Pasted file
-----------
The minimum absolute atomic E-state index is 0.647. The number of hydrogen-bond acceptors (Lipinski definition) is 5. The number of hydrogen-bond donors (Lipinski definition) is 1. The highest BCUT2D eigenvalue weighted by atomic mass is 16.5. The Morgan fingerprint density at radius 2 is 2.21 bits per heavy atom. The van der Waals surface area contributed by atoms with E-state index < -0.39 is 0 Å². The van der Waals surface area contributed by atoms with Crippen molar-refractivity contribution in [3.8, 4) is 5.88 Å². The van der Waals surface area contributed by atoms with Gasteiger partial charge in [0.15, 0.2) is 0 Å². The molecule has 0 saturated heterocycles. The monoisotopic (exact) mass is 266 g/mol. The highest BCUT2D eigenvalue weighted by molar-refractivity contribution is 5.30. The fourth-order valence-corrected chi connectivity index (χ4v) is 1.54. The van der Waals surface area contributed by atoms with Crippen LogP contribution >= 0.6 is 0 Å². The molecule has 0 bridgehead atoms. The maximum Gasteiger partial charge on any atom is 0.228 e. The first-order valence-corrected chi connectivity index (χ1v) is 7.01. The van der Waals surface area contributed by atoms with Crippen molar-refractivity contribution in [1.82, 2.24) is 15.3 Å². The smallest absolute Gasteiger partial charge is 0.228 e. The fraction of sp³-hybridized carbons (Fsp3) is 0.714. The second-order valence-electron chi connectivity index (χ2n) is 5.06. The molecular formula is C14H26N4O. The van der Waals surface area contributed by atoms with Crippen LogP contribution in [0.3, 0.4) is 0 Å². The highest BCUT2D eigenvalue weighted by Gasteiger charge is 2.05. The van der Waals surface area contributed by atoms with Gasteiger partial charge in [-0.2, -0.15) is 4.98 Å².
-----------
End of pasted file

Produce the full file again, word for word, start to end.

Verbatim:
The minimum absolute atomic E-state index is 0.647. The number of hydrogen-bond acceptors (Lipinski definition) is 5. The number of hydrogen-bond donors (Lipinski definition) is 1. The highest BCUT2D eigenvalue weighted by atomic mass is 16.5. The Morgan fingerprint density at radius 2 is 2.21 bits per heavy atom. The van der Waals surface area contributed by atoms with E-state index < -0.39 is 0 Å². The van der Waals surface area contributed by atoms with Crippen molar-refractivity contribution in [3.8, 4) is 5.88 Å². The van der Waals surface area contributed by atoms with Gasteiger partial charge in [0.15, 0.2) is 0 Å². The molecule has 0 saturated heterocycles. The monoisotopic (exact) mass is 266 g/mol. The highest BCUT2D eigenvalue weighted by molar-refractivity contribution is 5.30. The fourth-order valence-corrected chi connectivity index (χ4v) is 1.54. The van der Waals surface area contributed by atoms with Crippen LogP contribution >= 0.6 is 0 Å². The molecule has 0 bridgehead atoms. The maximum Gasteiger partial charge on any atom is 0.228 e. The first-order valence-corrected chi connectivity index (χ1v) is 7.01. The van der Waals surface area contributed by atoms with Crippen molar-refractivity contribution in [1.82, 2.24) is 15.3 Å². The smallest absolute Gasteiger partial charge is 0.228 e. The fraction of sp³-hybridized carbons (Fsp3) is 0.714. The second-order valence-electron chi connectivity index (χ2n) is 5.06. The molecular formula is C14H26N4O. The van der Waals surface area contributed by atoms with Crippen LogP contribution in [0.3, 0.4) is 0 Å². The highest BCUT2D eigenvalue weighted by Gasteiger charge is 2.05. The van der Waals surface area contributed by atoms with Gasteiger partial charge in [-0.2, -0.15) is 4.98 Å².